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Hollywood's Age Bias Won't Die by Itself

August 27, 1994

David Bowen's statement (Letters, Aug. 20) that the efforts put forth by the Writers Guild Age Awareness Committee have little chance of working was off the mark.

Bowen writes, "Producers just need to realize that the mature person will do it better." No problem . . . right?

Wrong! It's the producers who are avoiding gray hair in the first place.

For the professionals who entered the industry in the '60s and '70s when the best producers, directors, writers and crew heads all had gray hair, there was an expectation that if you learned your craft really well, your career would get better with time and you would prosper. That, unfortunately, is no longer the case. The social contract has been broken, and the expectation has been destroyed.

Writers and directors are being told by their agents that "I can't go on representing you; I have to concentrate on younger clients." Unless they have powerful names, older writers cannot get meetings with powerful decision-makers.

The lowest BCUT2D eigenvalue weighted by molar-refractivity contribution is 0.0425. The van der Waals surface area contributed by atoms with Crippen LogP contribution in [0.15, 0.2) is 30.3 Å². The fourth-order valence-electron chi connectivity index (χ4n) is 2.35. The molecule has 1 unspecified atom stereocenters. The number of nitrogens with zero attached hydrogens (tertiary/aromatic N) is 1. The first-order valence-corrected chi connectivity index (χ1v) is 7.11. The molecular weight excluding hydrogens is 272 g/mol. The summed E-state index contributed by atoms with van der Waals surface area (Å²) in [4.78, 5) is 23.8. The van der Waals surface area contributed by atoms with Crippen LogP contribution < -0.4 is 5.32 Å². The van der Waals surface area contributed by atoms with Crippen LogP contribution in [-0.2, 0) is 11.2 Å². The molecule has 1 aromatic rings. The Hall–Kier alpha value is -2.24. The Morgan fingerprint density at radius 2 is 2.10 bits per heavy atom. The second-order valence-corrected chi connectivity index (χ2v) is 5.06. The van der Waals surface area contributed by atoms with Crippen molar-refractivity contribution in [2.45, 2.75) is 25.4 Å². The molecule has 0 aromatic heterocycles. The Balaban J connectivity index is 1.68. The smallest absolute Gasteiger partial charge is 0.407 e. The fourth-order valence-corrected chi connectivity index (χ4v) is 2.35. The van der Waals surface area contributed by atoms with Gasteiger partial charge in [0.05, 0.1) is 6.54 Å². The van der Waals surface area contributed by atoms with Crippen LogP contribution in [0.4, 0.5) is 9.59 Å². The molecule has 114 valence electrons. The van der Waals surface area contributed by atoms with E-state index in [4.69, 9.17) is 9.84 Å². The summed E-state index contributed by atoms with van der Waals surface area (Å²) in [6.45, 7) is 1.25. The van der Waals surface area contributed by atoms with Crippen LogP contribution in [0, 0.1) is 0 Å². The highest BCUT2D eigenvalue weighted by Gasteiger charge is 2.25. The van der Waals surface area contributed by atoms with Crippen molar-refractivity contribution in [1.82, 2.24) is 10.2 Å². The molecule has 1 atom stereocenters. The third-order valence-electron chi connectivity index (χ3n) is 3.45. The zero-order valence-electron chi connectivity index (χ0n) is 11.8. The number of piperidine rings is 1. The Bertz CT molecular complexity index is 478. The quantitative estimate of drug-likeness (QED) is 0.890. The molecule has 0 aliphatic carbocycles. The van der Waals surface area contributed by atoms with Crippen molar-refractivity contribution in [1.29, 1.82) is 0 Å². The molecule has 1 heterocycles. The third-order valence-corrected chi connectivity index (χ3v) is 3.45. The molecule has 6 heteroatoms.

We're dealing with Wunderkinder here, so an "over the hill" writer or director can be a baby boomer, and there are more than a few with kids still expecting to go to college. I have personal knowledge of several who made six-figure incomes until a few years ago and are now facing bankruptcy.

The Writers Guild Age Awareness Committee, in concert with representatives from the Directors Guild, SAG and AFTRA, is taking positive steps to create opportunities for commercially viable material created by people over 40, the age level for discrimination as specified by the federal government.

Bowen was correct in his statement that the producers need to understand the skills a mature artist or craftsman can bring to a project; he just didn't understand the depth and severity of the problem faced by some of the most experienced production professionals in Hollywood today. The problem is not self-expression; it is survival.


DGA Representative

to the Writers Guild

Age Awareness Committee


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